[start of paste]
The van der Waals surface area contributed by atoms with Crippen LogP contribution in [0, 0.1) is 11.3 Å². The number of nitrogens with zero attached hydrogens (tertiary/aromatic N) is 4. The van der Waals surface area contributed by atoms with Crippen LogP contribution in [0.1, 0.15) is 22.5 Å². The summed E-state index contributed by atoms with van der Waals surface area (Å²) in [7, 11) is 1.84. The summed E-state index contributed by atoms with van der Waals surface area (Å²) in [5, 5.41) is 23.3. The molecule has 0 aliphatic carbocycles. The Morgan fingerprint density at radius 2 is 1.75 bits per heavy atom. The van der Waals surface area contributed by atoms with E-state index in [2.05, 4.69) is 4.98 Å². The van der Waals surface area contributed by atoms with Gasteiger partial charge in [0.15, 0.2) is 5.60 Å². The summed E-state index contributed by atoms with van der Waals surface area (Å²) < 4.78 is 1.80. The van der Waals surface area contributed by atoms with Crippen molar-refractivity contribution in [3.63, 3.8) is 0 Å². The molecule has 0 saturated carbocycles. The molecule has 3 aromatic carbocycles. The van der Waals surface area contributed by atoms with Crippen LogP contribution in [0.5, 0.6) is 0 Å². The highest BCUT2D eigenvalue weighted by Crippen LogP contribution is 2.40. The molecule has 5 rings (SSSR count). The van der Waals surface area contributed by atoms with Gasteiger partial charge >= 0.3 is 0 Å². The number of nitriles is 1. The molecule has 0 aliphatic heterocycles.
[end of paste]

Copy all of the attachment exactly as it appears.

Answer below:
The van der Waals surface area contributed by atoms with Crippen LogP contribution in [0, 0.1) is 11.3 Å². The number of nitrogens with zero attached hydrogens (tertiary/aromatic N) is 4. The van der Waals surface area contributed by atoms with Crippen LogP contribution in [0.1, 0.15) is 22.5 Å². The summed E-state index contributed by atoms with van der Waals surface area (Å²) in [7, 11) is 1.84. The summed E-state index contributed by atoms with van der Waals surface area (Å²) in [5, 5.41) is 23.3. The molecule has 0 aliphatic carbocycles. The Morgan fingerprint density at radius 2 is 1.75 bits per heavy atom. The van der Waals surface area contributed by atoms with E-state index in [2.05, 4.69) is 4.98 Å². The van der Waals surface area contributed by atoms with Gasteiger partial charge in [0.15, 0.2) is 5.60 Å². The summed E-state index contributed by atoms with van der Waals surface area (Å²) < 4.78 is 1.80. The van der Waals surface area contributed by atoms with Crippen molar-refractivity contribution in [3.63, 3.8) is 0 Å². The molecule has 0 saturated carbocycles. The molecule has 3 aromatic carbocycles. The van der Waals surface area contributed by atoms with Crippen LogP contribution in [0.5, 0.6) is 0 Å². The highest BCUT2D eigenvalue weighted by Crippen LogP contribution is 2.40. The molecule has 5 rings (SSSR count). The van der Waals surface area contributed by atoms with Gasteiger partial charge >= 0.3 is 0 Å². The number of nitriles is 1. The molecule has 0 aliphatic heterocycles.